Unlike military rulers who need to perpetuate their stranglehold over their countries through
intimidation and fear, politicians normally act differently. They demonstrate strength through their
actions in crisis in a more mature away than by inciting passion and hysteria.

This is the first time in the history of belligerence between India and Pakistan that the first spark of a
skirmish has been ignited by India. In all of the past three hostilities the conflict was initiated by Pakistan
Army. Except for the first engagement in Kashmir in 1948 (which was limited to Kashmir), the two other
conflicts were initiated when Pakistan was led by a Military ruler. It could be explained in a way,
therefore, that these wars were caused by a Military junta to divert national attention from a domestic
problem to an artificially created crisis. But this time with both Pakistan and India being ruled by
democratically elected governments the blame cannot be allocated to a self-seeking army establishment
to start another war.

George Orwell once said, “All the war-propaganda, all the screaming and lies and hatred, comes
invariably from people who are not fighting.” It may be that Prime Minister Modi may have an ulterior
motive in indulging in war rhetoric to rally people to his party by railing against Pakistan. But his rhetoric
can have perverse repercussion on the other side of the border where a government is protected and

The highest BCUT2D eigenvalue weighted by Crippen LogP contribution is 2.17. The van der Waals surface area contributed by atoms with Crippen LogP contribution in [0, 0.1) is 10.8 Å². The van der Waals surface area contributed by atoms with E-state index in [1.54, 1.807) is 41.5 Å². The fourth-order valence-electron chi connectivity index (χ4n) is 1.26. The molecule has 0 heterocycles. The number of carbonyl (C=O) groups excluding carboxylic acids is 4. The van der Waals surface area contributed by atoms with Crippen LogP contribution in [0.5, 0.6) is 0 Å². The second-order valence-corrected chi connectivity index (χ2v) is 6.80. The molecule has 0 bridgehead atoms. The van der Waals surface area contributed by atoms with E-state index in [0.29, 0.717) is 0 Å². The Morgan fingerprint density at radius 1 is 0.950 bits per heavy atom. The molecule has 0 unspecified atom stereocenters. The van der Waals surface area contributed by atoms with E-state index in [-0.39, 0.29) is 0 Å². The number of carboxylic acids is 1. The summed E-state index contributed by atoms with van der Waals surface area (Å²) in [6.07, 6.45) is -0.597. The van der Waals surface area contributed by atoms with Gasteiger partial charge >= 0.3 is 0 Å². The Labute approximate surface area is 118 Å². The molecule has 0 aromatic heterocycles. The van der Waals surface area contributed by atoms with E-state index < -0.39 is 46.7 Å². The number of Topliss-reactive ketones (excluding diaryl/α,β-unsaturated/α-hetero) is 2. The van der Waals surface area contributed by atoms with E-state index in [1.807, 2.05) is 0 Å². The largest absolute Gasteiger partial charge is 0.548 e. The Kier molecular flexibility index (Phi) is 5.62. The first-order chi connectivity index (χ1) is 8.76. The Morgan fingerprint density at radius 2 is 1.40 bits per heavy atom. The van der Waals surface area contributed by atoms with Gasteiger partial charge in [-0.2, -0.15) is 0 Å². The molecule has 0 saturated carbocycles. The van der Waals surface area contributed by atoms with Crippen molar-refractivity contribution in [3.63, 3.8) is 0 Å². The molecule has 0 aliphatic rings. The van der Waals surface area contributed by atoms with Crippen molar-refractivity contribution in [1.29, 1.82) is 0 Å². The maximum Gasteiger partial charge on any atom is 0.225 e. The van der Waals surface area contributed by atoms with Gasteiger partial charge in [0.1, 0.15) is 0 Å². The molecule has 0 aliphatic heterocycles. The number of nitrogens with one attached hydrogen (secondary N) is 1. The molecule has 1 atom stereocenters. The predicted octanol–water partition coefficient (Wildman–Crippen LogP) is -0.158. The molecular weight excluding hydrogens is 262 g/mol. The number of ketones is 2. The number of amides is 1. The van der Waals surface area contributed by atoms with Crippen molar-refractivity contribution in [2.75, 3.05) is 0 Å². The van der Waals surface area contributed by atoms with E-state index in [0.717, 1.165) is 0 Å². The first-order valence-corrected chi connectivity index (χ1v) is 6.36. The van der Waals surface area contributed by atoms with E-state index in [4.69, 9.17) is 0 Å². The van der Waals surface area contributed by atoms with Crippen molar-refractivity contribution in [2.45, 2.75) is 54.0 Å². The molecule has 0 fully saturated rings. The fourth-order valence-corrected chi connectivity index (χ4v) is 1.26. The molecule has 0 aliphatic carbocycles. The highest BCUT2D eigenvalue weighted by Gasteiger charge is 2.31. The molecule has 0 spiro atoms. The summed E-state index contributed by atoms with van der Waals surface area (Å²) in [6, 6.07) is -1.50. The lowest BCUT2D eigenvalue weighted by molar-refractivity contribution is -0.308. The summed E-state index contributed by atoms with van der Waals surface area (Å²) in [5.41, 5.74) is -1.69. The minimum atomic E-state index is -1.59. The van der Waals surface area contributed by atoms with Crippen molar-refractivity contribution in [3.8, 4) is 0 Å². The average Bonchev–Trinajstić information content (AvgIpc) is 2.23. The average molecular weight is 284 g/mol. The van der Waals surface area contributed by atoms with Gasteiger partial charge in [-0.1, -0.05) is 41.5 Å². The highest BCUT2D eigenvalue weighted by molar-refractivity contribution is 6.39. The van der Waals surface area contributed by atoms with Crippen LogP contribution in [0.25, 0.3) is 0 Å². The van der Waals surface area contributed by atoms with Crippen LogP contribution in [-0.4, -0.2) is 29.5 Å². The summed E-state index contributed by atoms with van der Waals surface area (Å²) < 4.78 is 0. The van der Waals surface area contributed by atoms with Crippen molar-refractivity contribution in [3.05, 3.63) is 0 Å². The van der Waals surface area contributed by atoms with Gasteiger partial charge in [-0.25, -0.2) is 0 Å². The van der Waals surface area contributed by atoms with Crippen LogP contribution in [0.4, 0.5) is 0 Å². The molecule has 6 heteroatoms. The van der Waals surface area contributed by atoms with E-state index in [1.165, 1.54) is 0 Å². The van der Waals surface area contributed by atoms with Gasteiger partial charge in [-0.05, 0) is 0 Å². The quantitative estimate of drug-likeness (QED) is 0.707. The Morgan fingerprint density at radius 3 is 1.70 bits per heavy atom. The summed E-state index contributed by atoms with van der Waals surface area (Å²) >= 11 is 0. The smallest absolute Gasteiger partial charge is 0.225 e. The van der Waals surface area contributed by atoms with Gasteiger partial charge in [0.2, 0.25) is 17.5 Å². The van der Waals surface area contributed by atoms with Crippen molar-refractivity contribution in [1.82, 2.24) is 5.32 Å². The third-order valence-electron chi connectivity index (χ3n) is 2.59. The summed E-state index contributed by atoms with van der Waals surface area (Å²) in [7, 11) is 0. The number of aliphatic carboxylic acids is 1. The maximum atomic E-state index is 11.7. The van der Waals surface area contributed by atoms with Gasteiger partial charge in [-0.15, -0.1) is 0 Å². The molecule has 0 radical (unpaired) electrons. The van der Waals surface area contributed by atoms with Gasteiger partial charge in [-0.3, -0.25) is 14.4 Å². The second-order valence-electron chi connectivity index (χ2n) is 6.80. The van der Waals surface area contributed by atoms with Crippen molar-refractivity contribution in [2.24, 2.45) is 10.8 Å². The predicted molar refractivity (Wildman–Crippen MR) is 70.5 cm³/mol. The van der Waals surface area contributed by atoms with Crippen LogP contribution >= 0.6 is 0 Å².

nurtured by an entity that thrives on war mongering. A pin prick by India will and can cause a much
bigger perforation that will lead both nations to disaster.

It is now close to fifty years that Pakistan and India had their last battle. That was a battle of yester
years, fought on land mostly with conventional rifles, mortars, and tanks. The air battle was fought with
aircraft that belong to museum now. Both countries have now nuclear arsenal, with warheads that can
go from 1200 to 2000 miles causing massive destruction to property and lives. Both countries are sitting
on piles of such nuclear weapons that can be launched in seconds.

Although in one way this is a balance of terror, but it is sheer terror that cannot be ignored by either
side. Politics apart, a war cry to rally people to one’s support will not lead to any good for any country.
For India, it will be bringing to an end years of democratic growth and international standing as an
economic power house. For Pakistan, it will accelerate its descent into economic disaster bringing untold
suffering to its burgeoning population. Neither country can afford a military confrontation.

Let good sense prevail and let leaders of both countries enter into a dialogue to end the pernicious
presence of militant and terror groups in their respective countries. Militancy and terrorism are curses
for both countries, in fact the entire subcontinent. Pakistan has suffered more than any other country
from militancy and terrorism. Let India and Pakistan jointly launch war against terrorism, not against one
another.